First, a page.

I’m thankful (and excited) that I’m going to try out Cyclocross really soon. Because of this, my lovely little “Blue Steel” is going to get a cross makeover tonight.

I’m thankful I started Yoga Teacher Training. The first weekend (which was last weekend) left me a little overwhelmed, but I think it is going to be really fun and all of the girls in the program seem really nice.

I’m thankful Kirsten’s qualifying time held strong and she has been accepted to run in Boston!!!!! I’m really really excited for her and can’t wait to go to Boston to cheer her on.
[Note to self: I really really need to start saving some money].

Now, that brings me to the title of this post and my favourite new accessory ~ the cowbell. It’s awesome. I love cheering at events that I’m not racing at and the cowbell makes it that much more fun. Also, I just saw the classic “More Cowbell” SNL skit the other day and it made me happy. If you haven’t seen it, Google it.

So yep, the cowbell, I’m thankful for the cowbell.

I’m thankful I had a good swim this morning and pretty much had the whole lane to myself the entire time. I’m also thankful that when I did have to share the lane for a brief period, it was with a super-fast guy and I was able to draft off him. Awesome.

I’m thankful for blue-sky and sunshine this afternoon.

I’m thankful I finally made a decision about the Victoria Half Marathon and that I’m not regretting that decision (as of yet). My decision involves cowbell. I will elaborate more in another post.

I’m thankful for prune plums. I ate two this morning with my yogurt. They were delicious.

Umm, and well, I’m sure there is more but I should probably get back to work. I don’t feel like crying anymore, so I think this list may have helped after all.

Wednesday, September 14, 2011

"Does this bike make my butt look fast?"

My brain has been feeling a bit tired the last couple days, and then today as I was trolling the internet, I came across a bunch of fun triathlon quotes, slogans and one-liners. So, rather than coming up with my own words, I figured I'd share a few of the quotes that made me snicker or smile....

"If you really want to do something, you'll find a way. If you don't, you'll find an excuse."

"Obsessed is a word the unmotivated use to describe the dedicated."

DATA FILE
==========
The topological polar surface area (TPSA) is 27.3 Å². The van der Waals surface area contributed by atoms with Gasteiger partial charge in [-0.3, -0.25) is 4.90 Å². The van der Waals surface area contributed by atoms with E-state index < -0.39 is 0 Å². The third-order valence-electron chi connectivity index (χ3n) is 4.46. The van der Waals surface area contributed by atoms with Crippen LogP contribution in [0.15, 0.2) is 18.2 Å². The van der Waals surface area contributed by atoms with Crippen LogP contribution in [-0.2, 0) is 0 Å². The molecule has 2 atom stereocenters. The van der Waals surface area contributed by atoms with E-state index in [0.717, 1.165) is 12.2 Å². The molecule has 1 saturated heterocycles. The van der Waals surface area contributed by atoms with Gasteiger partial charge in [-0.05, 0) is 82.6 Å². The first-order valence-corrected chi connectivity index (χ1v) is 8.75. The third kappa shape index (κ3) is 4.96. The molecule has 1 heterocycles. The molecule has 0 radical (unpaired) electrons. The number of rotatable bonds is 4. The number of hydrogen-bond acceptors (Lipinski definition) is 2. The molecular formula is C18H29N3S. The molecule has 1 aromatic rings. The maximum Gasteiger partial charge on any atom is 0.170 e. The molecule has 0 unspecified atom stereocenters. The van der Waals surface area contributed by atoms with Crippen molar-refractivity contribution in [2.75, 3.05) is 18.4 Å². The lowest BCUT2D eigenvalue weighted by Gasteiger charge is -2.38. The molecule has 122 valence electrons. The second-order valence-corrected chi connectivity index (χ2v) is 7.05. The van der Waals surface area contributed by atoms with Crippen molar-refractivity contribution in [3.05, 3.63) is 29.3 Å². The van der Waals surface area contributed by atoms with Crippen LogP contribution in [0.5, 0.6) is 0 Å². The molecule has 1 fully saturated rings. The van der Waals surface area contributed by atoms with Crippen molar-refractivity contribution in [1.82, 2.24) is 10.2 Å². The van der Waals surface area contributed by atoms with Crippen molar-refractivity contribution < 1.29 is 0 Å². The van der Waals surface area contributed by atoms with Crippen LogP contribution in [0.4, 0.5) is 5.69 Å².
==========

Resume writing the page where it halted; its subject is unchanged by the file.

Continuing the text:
"If your relationship is working you’re not training hard enough."

"Inside every car is a cyclist."

"I'm not slow; I'm just enjoying the race longer."

"Anyone can work hard when they want to; champions do it when they don't."

"Athletes are ordinary people with extraordinary determination."

"If you think you can or think you can't, you’re probably right."

"There are really just two kinds of people. Those who say I can't. And those who say I can."

"If it doesn't hurt, you're not going fast enough."

"Swim, Bike, Run, Rinse, Repeat."

"The only easy day was yesterday."

"You do marathons? How cute!"

"Some people consider the marathon the ultimate endurance event. We consider it a cool down."
[truth be told, I think people who run marathons are crazy MoFos and I have the utmost respect - but I still thought the last two quotes were kind of funny]

"PR or ER"

"Your workout is my warm up."

"How do you spot the triathlete in a room? You don't have to; he'll tell you all about it."

"Speed Hurts. How fast do you want to go?"

"Success isn't the result of spontaneous combustion. You must learn to set yourself on fire."

"Triathlon: this much pain is expensive."

"Triathlon is Latin for HTFU."

"It's not about finding your limits. It's about finding out what lies just beyond them."

"Please help me learn how to pee in my shorts."

"Pain is temporary, quitting is forever."

"Don't drown ~ Don't crash ~ Don't walk"

"There are no atheists the last eight miles of an Ironman."

"It doesn’t get any easier; you just get faster."

"Pain is weakness leaving the body."

Now it's your turn... Tell me your favourite quotes?

Thursday, September 8, 2011

Marry the Man...

I have this amazing friend that is in love with Paris. She’s inspired some of my previous blog posts (like this one for example).

Recently, she unwittingly inspired another with a simple Facebook status update (which I really hope she doesn’t mind me sharing, as she is now on her way to PARIS, so I can’t actually ask her).